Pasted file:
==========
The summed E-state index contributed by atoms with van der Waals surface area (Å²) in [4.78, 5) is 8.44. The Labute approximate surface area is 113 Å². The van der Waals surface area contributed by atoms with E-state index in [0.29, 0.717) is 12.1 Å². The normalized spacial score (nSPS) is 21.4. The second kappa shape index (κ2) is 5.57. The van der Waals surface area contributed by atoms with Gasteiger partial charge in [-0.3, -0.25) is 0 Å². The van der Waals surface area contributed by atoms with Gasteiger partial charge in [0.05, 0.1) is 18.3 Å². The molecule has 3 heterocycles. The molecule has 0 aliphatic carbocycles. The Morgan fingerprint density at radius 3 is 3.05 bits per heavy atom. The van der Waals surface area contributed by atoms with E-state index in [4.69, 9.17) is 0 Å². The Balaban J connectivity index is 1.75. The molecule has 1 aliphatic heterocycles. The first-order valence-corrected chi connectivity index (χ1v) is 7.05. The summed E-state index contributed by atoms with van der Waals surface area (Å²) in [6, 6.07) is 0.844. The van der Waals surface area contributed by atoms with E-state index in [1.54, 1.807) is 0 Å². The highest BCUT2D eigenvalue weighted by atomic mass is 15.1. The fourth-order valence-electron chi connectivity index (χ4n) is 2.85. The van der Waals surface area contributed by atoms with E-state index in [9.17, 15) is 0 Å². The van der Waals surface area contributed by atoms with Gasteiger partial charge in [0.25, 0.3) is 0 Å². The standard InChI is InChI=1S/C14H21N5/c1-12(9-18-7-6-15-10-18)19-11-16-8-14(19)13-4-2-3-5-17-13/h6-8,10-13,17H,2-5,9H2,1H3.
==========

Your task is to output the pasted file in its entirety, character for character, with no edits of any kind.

The summed E-state index contributed by atoms with van der Waals surface area (Å²) in [4.78, 5) is 8.44. The Labute approximate surface area is 113 Å². The van der Waals surface area contributed by atoms with E-state index in [0.29, 0.717) is 12.1 Å². The normalized spacial score (nSPS) is 21.4. The second kappa shape index (κ2) is 5.57. The van der Waals surface area contributed by atoms with Gasteiger partial charge in [-0.3, -0.25) is 0 Å². The van der Waals surface area contributed by atoms with Gasteiger partial charge in [0.05, 0.1) is 18.3 Å². The molecule has 3 heterocycles. The molecule has 0 aliphatic carbocycles. The Morgan fingerprint density at radius 3 is 3.05 bits per heavy atom. The van der Waals surface area contributed by atoms with E-state index in [4.69, 9.17) is 0 Å². The Balaban J connectivity index is 1.75. The molecule has 1 aliphatic heterocycles. The first-order valence-corrected chi connectivity index (χ1v) is 7.05. The summed E-state index contributed by atoms with van der Waals surface area (Å²) in [6, 6.07) is 0.844. The van der Waals surface area contributed by atoms with E-state index in [1.54, 1.807) is 0 Å². The highest BCUT2D eigenvalue weighted by atomic mass is 15.1. The fourth-order valence-electron chi connectivity index (χ4n) is 2.85. The van der Waals surface area contributed by atoms with E-state index in [9.17, 15) is 0 Å². The van der Waals surface area contributed by atoms with Gasteiger partial charge in [0.25, 0.3) is 0 Å². The standard InChI is InChI=1S/C14H21N5/c1-12(9-18-7-6-15-10-18)19-11-16-8-14(19)13-4-2-3-5-17-13/h6-8,10-13,17H,2-5,9H2,1H3.